The Interlink Between Morality and Intellectual Property Rights

The Interlink Between Morality and Intellectual Property Rights

Intellectual Property refers to creation of the mind, such as invention, literary and artistic work, design and symbols images used in commerce. Whereas, Morality is about the human attempt to define what is right and what is wrong about our action and through. It refers to a set of accepted beliefs or the code of conduct governing behavior. Do you think these two concepts are interlinked with each other? Yes, they are let’s analyze how!

Further, The Indian Constitution under Article 19 hold any Act violating or hindering the operation of law an offence. The main aim of any law is to bring order and to protect the moral and social values in the society.

Morality and Copyright:

Copyright and morality are interlinked from the core of law, as Section 57 of the Copyright Act, 1957 specifically addresses author’s special rights as moral rights like paternity rights (Claim authorship of a work) and Integrity Right (prevent any distortion, modification or mutilation of a work) as it would be prejudicial to the author’s reputation.

Further, the amendment to Copyright Act in 2012 paved the way for moral rights to subsist even after the copyright expired this is likely to gain more visibility in the near future.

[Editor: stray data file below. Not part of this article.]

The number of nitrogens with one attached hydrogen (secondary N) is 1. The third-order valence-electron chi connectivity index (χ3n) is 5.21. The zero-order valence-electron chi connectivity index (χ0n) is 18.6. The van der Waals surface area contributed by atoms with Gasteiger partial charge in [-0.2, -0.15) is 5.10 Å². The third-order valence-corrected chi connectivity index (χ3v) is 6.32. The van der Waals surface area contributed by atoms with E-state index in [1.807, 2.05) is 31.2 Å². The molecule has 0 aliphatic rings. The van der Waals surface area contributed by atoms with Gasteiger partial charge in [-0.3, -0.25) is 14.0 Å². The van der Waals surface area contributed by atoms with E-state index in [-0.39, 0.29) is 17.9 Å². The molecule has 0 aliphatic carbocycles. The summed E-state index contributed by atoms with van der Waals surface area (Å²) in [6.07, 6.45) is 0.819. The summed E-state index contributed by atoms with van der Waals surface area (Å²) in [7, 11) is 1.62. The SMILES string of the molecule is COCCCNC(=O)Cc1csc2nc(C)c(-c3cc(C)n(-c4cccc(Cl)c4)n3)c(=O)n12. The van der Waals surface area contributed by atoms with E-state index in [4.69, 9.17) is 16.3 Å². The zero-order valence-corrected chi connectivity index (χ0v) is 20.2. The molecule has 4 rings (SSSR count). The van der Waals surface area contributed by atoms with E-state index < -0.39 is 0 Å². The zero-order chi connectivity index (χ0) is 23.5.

Morality and Trademark:

The Trademark Act, 1999 has an embodied element relating to morality, Section 9(2)(c) of the Act deals with mark that shall not be registered as a trademark because it comprises or contains scandalous or obscene matter.

However, the Trademark Manual has redefined the perspective toward “scandalous or obscene matter” by stating that it is a question of fact and it is on the applicant to prove it wrong at the time of objection. Morality is an important element interlinked with trademarks through the Act.

Morality and Patents:

Similarly, as stated in other Intellectual Property Laws, Patent Laws also cover an aspect that deal with morality. Section 3(b) of the Patent Act, states that “an invention the primary or intended use or commercial exploitation of which could be contrary to public order or morality or which causes serous prejudice to human, animal or plant life or health or the environment” cannot be patented.


Moral rights have long been an object of argument and rather arbitrary, but they are interlinked to every element of intellectual property law to maintain the harmony and protect the rights of every intellectual work. Any IP that is created persists of moral rights and if there is an infringement, we are entitled to seek remedy as per the law. Hence, morality is interlinked to all aspects of Intellectual Property Rights.

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